Luskin: Mom and Pop Doc shop

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(HOST) Commentator Deborah Luskin used to manage a medical practice that went out of business – because they could no longer afford health insurance for their employees.

(LUSKIN) Usually, when you go to a store, you pay at the door. Rarely do you take what you need and expect someone else to pay – unless you have insurance and what you’re purchasing is health care.
It wasn’t always like this. But one of the things that has precipitated our current health care crisis is the de facto health insurance reform that has evolved since our collective failure to pass true health care reform during the twentieth century. Instead of taking control of the health care delivery system, we have allowed the insurers to take control – and to profit from – our lack of political will.
For 16 years, I managed my husband’s medical practice. The "Mom and Pop Doc Shop" I called it, because it was like an old-time general store. But like a lot of small proprietors in Vermont, we had to work harder and harder for diminishing returns, until finally, we closed.
Unlike the general store people were not driving by our office in favor of a larger health center the way they drove past local stores in favor of big box chains. Our practice was booming. No, what put us out of business was health insurance.
Our small business had five employees, including me. We always made payroll, but there were weeks when the doctor didn’t get paid. But I did, so at home we squeaked by. We also bought health insurance for ourselves and our employees. But as insurers continued to decrease their payments for the medical services we provided for their beneficiaries (our patients), they also increased their premiums. Ironically, one of the contributing factors for closing our doors was that we couldn’t afford our own health insurance anymore.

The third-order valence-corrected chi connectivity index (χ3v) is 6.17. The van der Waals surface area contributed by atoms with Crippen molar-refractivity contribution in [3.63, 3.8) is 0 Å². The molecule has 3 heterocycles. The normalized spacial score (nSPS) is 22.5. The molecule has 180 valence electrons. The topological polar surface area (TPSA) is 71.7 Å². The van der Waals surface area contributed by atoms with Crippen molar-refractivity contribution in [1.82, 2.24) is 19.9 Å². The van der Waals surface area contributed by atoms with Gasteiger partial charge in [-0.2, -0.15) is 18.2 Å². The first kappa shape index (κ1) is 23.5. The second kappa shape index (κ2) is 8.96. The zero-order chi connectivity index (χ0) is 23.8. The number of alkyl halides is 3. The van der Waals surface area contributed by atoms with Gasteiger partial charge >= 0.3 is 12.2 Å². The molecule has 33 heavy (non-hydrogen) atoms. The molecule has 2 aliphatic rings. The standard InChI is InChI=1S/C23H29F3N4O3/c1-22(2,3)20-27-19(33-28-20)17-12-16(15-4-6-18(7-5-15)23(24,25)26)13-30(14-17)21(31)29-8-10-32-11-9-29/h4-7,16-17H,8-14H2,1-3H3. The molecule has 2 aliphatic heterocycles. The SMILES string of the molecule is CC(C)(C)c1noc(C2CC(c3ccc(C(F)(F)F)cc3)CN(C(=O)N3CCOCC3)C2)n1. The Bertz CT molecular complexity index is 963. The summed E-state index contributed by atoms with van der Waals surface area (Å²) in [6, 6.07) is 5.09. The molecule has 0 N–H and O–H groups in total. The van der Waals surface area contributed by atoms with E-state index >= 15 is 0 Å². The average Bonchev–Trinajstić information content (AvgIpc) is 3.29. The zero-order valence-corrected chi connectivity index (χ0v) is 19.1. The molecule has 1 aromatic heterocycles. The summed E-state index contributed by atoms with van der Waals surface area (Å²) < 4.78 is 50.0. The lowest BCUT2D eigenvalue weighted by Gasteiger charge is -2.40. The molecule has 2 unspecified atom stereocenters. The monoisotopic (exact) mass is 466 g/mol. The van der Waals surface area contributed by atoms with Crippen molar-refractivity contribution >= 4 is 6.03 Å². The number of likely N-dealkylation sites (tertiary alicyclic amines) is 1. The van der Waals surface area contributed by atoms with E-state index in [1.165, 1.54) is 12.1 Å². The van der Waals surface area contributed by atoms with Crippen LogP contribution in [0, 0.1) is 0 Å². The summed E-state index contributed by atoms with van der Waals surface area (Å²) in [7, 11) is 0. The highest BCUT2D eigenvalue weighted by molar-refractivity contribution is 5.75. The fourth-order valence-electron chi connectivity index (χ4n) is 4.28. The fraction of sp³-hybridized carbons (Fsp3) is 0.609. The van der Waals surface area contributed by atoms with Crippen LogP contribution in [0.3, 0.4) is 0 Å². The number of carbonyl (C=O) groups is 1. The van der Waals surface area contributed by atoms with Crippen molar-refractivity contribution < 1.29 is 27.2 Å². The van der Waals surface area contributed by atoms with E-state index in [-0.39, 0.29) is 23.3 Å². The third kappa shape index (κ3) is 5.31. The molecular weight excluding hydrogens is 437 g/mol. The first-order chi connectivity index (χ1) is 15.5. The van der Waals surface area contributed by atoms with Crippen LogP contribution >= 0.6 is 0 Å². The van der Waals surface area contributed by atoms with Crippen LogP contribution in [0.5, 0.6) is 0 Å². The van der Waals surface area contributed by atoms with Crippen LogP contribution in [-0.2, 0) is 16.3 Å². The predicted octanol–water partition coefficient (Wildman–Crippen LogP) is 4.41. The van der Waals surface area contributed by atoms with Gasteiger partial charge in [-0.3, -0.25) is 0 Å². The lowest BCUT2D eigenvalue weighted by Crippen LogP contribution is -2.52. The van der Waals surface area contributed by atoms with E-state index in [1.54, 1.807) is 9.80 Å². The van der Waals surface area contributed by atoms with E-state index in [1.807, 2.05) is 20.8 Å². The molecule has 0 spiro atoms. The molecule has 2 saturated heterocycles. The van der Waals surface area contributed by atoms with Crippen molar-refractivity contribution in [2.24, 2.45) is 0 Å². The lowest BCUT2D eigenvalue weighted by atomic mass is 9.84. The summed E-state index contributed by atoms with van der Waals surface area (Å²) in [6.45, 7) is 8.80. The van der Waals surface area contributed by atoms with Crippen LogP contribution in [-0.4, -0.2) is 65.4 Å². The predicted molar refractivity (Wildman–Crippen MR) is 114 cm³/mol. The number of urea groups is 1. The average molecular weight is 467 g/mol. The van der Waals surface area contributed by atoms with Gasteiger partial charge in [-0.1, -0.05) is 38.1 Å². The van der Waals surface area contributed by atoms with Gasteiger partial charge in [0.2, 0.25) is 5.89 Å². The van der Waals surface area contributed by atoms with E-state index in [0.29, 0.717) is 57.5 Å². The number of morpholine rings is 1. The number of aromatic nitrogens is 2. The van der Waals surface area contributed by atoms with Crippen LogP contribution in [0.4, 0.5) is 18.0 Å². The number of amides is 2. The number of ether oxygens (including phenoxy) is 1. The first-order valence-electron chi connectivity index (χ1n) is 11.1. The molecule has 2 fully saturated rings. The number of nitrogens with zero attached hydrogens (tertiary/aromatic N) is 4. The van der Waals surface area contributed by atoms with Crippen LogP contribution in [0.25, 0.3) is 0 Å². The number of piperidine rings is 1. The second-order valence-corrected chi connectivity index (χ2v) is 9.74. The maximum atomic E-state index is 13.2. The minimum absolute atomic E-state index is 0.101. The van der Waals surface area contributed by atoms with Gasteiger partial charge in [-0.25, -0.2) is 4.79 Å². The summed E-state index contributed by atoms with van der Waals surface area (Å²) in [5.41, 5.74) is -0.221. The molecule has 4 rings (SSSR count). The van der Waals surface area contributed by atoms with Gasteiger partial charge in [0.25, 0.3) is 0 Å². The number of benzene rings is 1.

Ours is a single case, but indicative of how difficult it is to be a small business that provides health insurance to its employees and how difficult it is to be in the business of providing primary care. Because of Americans’ stubborn refusal to shoulder the expense of universal health insurance, we have evolved a system that costs more, insures fewer, stymies employers, and handcuffs employees to their jobs.
I’m sure that there are some industries where size matters and where economies of scale make sense. Health care is not one of them, especially not basic, primary care.
Primary care depends not only on money and medical science, but also on human relationships. Few of us want to undress in front of strangers, fewer still maintain health or develop illness in isolation. Our health, just like our job, our kids’ education and the roads we drive, are part of the community in which we live. Primary care is community care. If we all pay for it – it’s something we can all share.

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